If You Knew
What if you knew you’d be the last
to touch someone?
If you were taking tickets, for example,
at the theater, tearing them,
giving back the ragged stubs,
you might take care to touch that palm,
brush your fingertips
along the life line’s crease.
When a man pulls his wheeled suitcase
too slowly through the airport, when
the car in front of me doesn’t signal,
when the clerk at the pharmacy
won’t say Thank you, I don’t remember
they’re going to die.
A friend told me she’d been with her aunt.
They’d just had lunch and the waiter,
a young gay man with plum black eyes,
joked as he served the coffee, kissed
her aunt’s powdered cheek when they left.
Then they walked half a block and her aunt
dropped dead on the sidewalk.
How close does the dragon’s spume
have to come? How wide does the crack
in heaven have to split?
What would people look like
if we could see them as they are,
soaked in honey, stung and swollen,
reckless, pinned against time?
~ Ellen Bass, from The Human Line (2007)
Watch and listen to Ellen Bass read “If You Knew,” here.
You do not have to be good.
You do not have to walk on your knees
for a hundred miles through the desert repenting.
You only have to let the soft animal of your body
love what it loves.
Tell me about despair, yours, and I will tell you mine.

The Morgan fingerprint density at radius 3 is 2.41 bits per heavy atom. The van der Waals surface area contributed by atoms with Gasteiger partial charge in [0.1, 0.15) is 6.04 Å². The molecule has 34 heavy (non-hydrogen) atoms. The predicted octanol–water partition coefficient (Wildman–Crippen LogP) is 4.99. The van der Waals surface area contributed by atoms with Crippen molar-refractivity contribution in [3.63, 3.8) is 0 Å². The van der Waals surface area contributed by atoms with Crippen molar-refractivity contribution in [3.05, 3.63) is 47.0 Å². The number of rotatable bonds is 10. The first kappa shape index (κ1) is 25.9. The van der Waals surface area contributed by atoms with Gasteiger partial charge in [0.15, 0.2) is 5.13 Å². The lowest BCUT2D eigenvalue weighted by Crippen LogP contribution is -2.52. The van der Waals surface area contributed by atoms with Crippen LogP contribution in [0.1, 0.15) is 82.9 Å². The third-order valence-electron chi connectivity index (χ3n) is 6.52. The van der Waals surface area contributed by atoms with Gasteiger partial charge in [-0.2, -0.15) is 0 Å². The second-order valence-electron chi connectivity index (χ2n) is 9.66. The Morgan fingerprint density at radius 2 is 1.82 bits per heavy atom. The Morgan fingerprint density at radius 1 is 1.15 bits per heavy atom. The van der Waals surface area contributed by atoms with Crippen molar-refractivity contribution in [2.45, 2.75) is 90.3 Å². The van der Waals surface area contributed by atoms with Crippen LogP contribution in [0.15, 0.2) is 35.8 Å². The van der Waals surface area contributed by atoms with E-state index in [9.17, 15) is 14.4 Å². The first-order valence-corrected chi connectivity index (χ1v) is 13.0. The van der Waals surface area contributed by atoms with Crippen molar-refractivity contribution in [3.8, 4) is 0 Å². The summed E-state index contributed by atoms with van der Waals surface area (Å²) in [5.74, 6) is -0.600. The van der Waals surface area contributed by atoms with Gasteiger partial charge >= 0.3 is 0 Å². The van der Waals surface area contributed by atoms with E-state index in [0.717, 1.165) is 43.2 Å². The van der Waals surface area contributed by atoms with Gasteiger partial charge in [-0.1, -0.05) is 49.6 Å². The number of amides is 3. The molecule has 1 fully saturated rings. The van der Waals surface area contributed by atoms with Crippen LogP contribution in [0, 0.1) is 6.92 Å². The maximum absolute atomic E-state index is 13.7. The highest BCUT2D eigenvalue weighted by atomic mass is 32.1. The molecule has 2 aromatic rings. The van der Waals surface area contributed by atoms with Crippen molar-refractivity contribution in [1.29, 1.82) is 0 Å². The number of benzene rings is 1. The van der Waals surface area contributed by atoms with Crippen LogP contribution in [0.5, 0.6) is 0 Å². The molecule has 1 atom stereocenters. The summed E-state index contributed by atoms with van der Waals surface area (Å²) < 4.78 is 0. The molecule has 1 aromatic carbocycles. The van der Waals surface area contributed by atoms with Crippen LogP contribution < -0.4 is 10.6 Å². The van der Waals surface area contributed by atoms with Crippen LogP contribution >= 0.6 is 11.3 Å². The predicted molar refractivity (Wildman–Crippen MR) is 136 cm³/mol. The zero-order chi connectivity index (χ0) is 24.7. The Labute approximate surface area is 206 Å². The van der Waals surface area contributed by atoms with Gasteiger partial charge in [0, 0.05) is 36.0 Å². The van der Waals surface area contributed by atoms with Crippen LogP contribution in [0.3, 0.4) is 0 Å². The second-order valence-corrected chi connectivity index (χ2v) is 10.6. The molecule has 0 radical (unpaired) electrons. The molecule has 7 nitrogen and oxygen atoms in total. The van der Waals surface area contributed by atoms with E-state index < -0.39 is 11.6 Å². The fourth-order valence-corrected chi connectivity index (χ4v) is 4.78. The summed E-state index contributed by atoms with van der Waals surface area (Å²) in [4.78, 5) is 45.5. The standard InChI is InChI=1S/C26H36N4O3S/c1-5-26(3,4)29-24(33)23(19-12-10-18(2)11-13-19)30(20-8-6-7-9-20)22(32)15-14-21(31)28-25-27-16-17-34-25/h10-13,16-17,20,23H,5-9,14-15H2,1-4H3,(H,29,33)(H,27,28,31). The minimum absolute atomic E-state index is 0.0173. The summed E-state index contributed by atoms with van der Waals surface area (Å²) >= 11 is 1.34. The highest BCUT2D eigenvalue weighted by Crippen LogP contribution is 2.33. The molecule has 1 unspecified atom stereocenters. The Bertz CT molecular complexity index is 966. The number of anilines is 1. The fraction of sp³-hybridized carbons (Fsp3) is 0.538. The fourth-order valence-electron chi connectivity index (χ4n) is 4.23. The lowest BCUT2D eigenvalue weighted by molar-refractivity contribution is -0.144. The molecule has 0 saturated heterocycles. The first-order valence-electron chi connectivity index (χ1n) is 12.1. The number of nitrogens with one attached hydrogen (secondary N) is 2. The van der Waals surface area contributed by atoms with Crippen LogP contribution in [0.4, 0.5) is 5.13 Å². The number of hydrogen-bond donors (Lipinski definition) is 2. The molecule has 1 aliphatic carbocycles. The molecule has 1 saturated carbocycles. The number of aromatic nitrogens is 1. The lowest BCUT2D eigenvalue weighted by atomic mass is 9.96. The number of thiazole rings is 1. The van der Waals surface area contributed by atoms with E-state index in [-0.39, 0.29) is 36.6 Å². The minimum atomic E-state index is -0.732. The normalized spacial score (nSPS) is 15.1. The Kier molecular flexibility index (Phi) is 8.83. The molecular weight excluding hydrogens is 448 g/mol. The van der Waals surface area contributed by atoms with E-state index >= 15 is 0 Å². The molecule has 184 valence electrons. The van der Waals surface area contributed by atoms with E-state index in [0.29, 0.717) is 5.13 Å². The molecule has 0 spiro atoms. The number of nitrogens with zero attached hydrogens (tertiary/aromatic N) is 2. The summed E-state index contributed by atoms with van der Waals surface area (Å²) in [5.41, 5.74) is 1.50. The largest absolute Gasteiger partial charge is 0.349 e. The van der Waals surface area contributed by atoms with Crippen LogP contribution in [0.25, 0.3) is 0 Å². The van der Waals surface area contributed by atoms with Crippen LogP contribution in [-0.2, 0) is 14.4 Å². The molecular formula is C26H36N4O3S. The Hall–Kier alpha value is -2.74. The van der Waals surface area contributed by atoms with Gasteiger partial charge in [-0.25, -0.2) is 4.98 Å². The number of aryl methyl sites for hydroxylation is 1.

Meanwhile, the world goes on.
Meanwhile the sun and the clear pebbles of the rain
are moving across the landscapes,
over the prairies and the deep trees,
the mountains and the rivers.
Meanwhile the wild geese, high in the clean blue air,
are heading home again.
Whoever you are, no matter how lonely,
the world offers itself to your imagination,
calls to you like the wild geese, harsh and exciting –
over and over announcing your place
in the family of things.
~ Mary Oliver, in Dream Work (1986)
See a wonderful video of this poem here – a collaboration between We Are Wilderness and Live Learn Evolve, using Mary Oliver’s own reading of Wild Geese.
“We waste so much energy trying to cover up who we are, when beneath every attitude is the want to be loved, and beneath every anger is a wound to be healed, and beneath every sadness is the fear that there will not be enough time…
… It’s like wearing gloves every time we touch something, and then, forgetting we chose to put them on, we complain that nothing feels quite real.
In this way, our challenge each day is not to get dressed to face the world, but to unglove ourselves so that the doorknob feels cold, and the car handle feels wet, and the kiss goodbye feels like the lips of another being, soft and unrepeatable.”
~ Mark Nepo (2011), The Book of Awakening, p. 158
Stand still. The trees ahead and bushes beside you
Are not lost. Wherever you are is called Here,
And you must treat it as a powerful stranger,
Must ask permission to know it and be known.
The forest breathes. Listen. It answers,
I have made this place around you.
If you leave it, you may come back again, saying Here.
No two trees are the same to Raven.
No two branches are the same to Wren.
If what a tree or a bush does is lost on you,
You are surely lost. Stand still. The forest knows
Where you are. You must let it find you.
— David Wagoner, from Collected Poems, 1956-1976
Read Parker Palmer’s introduction to this poem – called ‘Lost in the Wilds of Your Life’ – on the On Being blog, here.
The Real Work
It may be that when we no longer know what to do
we have come to our real work,
and that when we no longer know which way to go
we have come to our real journey.